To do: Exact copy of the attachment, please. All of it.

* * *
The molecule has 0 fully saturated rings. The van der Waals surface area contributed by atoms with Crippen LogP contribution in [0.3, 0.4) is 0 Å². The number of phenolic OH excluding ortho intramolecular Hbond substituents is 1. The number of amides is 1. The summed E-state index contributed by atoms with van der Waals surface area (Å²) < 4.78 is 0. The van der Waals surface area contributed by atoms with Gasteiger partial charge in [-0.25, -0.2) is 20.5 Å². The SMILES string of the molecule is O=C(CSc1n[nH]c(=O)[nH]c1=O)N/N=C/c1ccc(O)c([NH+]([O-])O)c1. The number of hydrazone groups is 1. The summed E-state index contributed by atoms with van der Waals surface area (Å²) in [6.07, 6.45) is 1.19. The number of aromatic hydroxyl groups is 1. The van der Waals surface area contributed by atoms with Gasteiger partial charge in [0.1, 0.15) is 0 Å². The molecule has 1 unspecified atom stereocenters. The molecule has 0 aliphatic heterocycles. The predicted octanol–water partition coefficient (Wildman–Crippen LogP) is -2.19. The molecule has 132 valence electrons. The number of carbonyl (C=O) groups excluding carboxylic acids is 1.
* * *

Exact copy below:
The molecule has 0 fully saturated rings. The van der Waals surface area contributed by atoms with Crippen LogP contribution in [0.3, 0.4) is 0 Å². The number of phenolic OH excluding ortho intramolecular Hbond substituents is 1. The number of amides is 1. The summed E-state index contributed by atoms with van der Waals surface area (Å²) < 4.78 is 0. The van der Waals surface area contributed by atoms with Gasteiger partial charge in [-0.25, -0.2) is 20.5 Å². The SMILES string of the molecule is O=C(CSc1n[nH]c(=O)[nH]c1=O)N/N=C/c1ccc(O)c([NH+]([O-])O)c1. The number of hydrazone groups is 1. The summed E-state index contributed by atoms with van der Waals surface area (Å²) in [6.07, 6.45) is 1.19. The number of aromatic hydroxyl groups is 1. The van der Waals surface area contributed by atoms with Gasteiger partial charge in [0.1, 0.15) is 0 Å². The molecule has 1 unspecified atom stereocenters. The molecule has 0 aliphatic heterocycles. The predicted octanol–water partition coefficient (Wildman–Crippen LogP) is -2.19. The molecule has 132 valence electrons. The number of carbonyl (C=O) groups excluding carboxylic acids is 1.